S hunmyo Masuno isn’t just a great landscape designer – he is a living legend in Japan. His creations artfully channel the quintessence of Japanese tradition through intricate gardens that subtly but accurately reflect the very soul of his culture. Shunmyo has always seen creation of his landscapes as an expression of his inner world. Typically known for their serenity and appreciated for their distinctively charming life philosophy, Shunmyo’s gardens are havens of peace. VANTAGE talks to the master about his life on the path of Zen.
By Cecilia Chan
Dressed head to toe in Japanese monk robes, the first impression one has when meeting Shunmyo Masuno is one of awe. Every morning, Shunmyo gets up at 4 and begins his routine of meditation, chanting scriptures, and cleaning his living environment. For the rest of the day, he spends his time in his studio, designing, before getting together with his family and going to bed at 11 at night. His calm and ordered daily routine is a reflection of his peaceful philosophies. Shunmyo Masuno was born into a Zen priest family and started down the road of artful living early in his life, studying arts before turning to Zen in his postgraduate education. It was during this time that he became fascinated with the intricacies of Zen garden design, and decided to devote his entire life to this endeavour. Shunmyo creates his gardens primarily for spiritual enlightenment, and thus even the work process is a spiritual one.
To understand the seed from which this fascination with landscape design sprouted, one must look to an experience early in the master’s childhood. “My keen interest was kindled that one time I visited Kyoto Ryoanji Garden in the fifth grade,” Shunmyo recounts, “Even though I had grown up in a temple, it was incredibly different compared to the temple at Ryoanji. After seeing it, I was gripped with the desire to make my home more beautiful and this is how I first started to care about landscape design. It wasn’t until sophomore year of university that I really started learning about it. The timing coincided with a period of renovation of the temple gardens and the arrival of landscape master Kazuo Saito who would oversee the progress. He would later become my mentor and from him I learned the importance of a hands-on approach, and to pay attention to the process.” To this day, Shunmyo takes great pains in order to maintain the impeccably high quality of each project; despite 30 years of experience, he still only takes on two or three projects a year.
The landscape master has more than one identity; he is also the chief priest of Kenko-ji Temple and a professor at Tama Art University, lecturing around the world. He has his own theory about Japan’s much-revered Wabi-Sabi, or “the beauty of imperfection”. This deep cultural thread that runs through Japanese society is one that concerns itself with the transience of life, the embracing of the melancholy associated with markers of passing time and decay… it is finding beauty in something that may initially appear ugly.” Wabi-Sabi is an imperfect beauty,” he explains, “It is the kind of beauty that does not conform to balance and symmetry. Take, for example, a Japanese garden, or some other forms of Japanese art, and you will find that we like to incorporate odd numbers. Even numbers can be divided neatly in two, but that is never the case for odd numbers… but in this way they give you greater space for imagination. I often use this design principle in my works. Wabi-Sabi breaks from the norms of design conventions, rather than focusing on face-value, it looks to the spirituality behind each object.”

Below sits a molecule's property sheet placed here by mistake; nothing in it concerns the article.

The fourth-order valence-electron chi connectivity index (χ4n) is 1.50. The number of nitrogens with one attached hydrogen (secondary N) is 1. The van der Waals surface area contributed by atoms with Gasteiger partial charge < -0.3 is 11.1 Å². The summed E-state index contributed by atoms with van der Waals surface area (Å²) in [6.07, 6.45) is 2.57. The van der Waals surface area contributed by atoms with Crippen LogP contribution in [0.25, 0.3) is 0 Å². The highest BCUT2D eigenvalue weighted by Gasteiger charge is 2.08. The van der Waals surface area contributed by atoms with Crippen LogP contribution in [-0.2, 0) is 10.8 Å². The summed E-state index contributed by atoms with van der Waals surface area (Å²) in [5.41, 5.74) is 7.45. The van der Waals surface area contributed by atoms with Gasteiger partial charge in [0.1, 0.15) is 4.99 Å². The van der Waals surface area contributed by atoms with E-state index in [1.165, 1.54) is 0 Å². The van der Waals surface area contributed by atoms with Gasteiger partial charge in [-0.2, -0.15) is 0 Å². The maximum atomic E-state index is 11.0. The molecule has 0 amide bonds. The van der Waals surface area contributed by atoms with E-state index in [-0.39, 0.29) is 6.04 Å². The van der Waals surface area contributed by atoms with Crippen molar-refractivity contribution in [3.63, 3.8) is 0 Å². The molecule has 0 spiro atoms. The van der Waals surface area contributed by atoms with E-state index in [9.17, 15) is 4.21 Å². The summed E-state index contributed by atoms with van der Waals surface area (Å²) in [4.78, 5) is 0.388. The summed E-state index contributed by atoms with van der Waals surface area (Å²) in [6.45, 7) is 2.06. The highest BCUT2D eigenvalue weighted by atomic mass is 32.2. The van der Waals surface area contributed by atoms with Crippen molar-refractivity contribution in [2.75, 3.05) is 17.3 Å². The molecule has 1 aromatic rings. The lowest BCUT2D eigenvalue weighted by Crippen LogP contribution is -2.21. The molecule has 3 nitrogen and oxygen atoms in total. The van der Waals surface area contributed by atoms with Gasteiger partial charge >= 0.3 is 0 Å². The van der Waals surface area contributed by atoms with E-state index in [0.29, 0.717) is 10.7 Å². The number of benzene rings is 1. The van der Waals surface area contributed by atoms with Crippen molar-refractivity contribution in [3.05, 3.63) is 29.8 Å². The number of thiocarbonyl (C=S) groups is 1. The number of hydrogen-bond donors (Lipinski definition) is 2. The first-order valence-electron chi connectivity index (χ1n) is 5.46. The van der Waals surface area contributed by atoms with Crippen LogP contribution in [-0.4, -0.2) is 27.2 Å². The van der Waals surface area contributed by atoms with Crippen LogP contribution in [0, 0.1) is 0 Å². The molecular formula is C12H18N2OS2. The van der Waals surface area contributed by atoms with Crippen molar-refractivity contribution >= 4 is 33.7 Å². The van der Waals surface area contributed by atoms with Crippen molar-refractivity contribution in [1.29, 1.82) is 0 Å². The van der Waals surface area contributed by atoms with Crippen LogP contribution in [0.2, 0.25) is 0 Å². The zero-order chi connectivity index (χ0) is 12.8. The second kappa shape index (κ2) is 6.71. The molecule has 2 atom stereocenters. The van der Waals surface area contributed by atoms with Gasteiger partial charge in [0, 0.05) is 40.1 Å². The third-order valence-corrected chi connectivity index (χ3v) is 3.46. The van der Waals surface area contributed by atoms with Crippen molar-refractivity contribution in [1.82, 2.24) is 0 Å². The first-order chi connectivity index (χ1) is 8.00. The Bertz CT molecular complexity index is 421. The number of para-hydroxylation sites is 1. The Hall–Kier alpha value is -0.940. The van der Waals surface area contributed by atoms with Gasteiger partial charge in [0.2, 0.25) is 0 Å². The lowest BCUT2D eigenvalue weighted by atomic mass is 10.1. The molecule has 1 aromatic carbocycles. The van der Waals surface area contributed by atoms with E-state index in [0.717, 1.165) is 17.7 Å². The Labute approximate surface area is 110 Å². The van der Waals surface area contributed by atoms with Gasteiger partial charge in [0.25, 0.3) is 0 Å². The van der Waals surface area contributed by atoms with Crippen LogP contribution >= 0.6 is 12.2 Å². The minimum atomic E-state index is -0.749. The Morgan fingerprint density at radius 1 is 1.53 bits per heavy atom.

Clearly, Shunmyo’s philosophy resonates deeply across the world; his works are acclaimed both in Japan and beyond… in fact, one might argue that it is due to his relentless efforts that rock gardening has developed into a mainstream landscape in Japan and has entered into industry discourse around the world. Recently, Shunmyo made his first visit to China to attend an event to open dialogue on landscape design, as well as bringing with him three rock sculptures from Japan to be displayed at the SWFC in Shanghai.
Shunmyo has been an ardent student of Musuo Soseki, a famous 13th century ishidate-so who said “There is nothing special in water and mountain, what is special lies only in the minds of people.” As such, Shunmyo believes that Zen has no fixed forms. Whether it is calligraphy, painting, poetry, ikebana, or gardening… it does no matter what avenue you choose, it is the spirit of seeking truth that holds far more importance than the act you channel it through.